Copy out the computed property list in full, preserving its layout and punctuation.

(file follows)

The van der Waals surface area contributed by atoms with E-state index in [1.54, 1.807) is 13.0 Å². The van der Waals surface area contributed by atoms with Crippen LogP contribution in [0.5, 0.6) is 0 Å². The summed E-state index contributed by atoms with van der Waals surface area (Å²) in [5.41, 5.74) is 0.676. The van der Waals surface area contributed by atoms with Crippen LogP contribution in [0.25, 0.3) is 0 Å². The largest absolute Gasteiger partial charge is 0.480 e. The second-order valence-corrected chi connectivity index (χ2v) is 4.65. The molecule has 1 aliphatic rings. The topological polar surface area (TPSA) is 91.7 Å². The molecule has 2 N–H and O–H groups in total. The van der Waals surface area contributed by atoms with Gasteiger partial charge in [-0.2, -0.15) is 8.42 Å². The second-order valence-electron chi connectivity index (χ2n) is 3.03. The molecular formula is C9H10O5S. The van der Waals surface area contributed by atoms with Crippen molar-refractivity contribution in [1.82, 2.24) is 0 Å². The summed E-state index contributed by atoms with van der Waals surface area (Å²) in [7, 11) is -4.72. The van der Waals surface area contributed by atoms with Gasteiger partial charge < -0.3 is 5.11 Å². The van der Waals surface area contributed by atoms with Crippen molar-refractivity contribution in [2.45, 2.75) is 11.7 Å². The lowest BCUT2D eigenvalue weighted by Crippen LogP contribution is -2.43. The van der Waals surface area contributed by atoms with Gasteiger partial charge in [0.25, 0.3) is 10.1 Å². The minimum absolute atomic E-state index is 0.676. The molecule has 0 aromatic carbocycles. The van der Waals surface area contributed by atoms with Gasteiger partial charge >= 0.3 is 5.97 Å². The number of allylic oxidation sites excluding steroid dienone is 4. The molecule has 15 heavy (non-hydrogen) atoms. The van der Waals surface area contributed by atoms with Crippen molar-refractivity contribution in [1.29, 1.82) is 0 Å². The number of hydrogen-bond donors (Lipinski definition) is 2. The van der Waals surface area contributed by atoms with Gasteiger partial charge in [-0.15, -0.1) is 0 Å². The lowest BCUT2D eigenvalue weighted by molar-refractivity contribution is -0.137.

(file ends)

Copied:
The van der Waals surface area contributed by atoms with E-state index in [1.54, 1.807) is 13.0 Å². The van der Waals surface area contributed by atoms with Crippen LogP contribution in [0.5, 0.6) is 0 Å². The summed E-state index contributed by atoms with van der Waals surface area (Å²) in [5.41, 5.74) is 0.676. The van der Waals surface area contributed by atoms with Crippen LogP contribution in [0.25, 0.3) is 0 Å². The largest absolute Gasteiger partial charge is 0.480 e. The second-order valence-corrected chi connectivity index (χ2v) is 4.65. The molecule has 1 aliphatic rings. The topological polar surface area (TPSA) is 91.7 Å². The molecule has 2 N–H and O–H groups in total. The van der Waals surface area contributed by atoms with Gasteiger partial charge in [-0.2, -0.15) is 8.42 Å². The second-order valence-electron chi connectivity index (χ2n) is 3.03. The molecular formula is C9H10O5S. The van der Waals surface area contributed by atoms with Crippen molar-refractivity contribution in [1.82, 2.24) is 0 Å². The summed E-state index contributed by atoms with van der Waals surface area (Å²) in [7, 11) is -4.72. The van der Waals surface area contributed by atoms with Gasteiger partial charge < -0.3 is 5.11 Å². The van der Waals surface area contributed by atoms with Crippen molar-refractivity contribution in [2.45, 2.75) is 11.7 Å². The lowest BCUT2D eigenvalue weighted by Crippen LogP contribution is -2.43. The van der Waals surface area contributed by atoms with Gasteiger partial charge in [0.25, 0.3) is 10.1 Å². The minimum absolute atomic E-state index is 0.676. The molecule has 0 aromatic carbocycles. The van der Waals surface area contributed by atoms with Gasteiger partial charge >= 0.3 is 5.97 Å². The number of allylic oxidation sites excluding steroid dienone is 4. The molecule has 15 heavy (non-hydrogen) atoms. The van der Waals surface area contributed by atoms with Crippen molar-refractivity contribution in [1.29, 1.82) is 0 Å². The number of hydrogen-bond donors (Lipinski definition) is 2. The van der Waals surface area contributed by atoms with Gasteiger partial charge in [-0.15, -0.1) is 0 Å². The lowest BCUT2D eigenvalue weighted by molar-refractivity contribution is -0.137.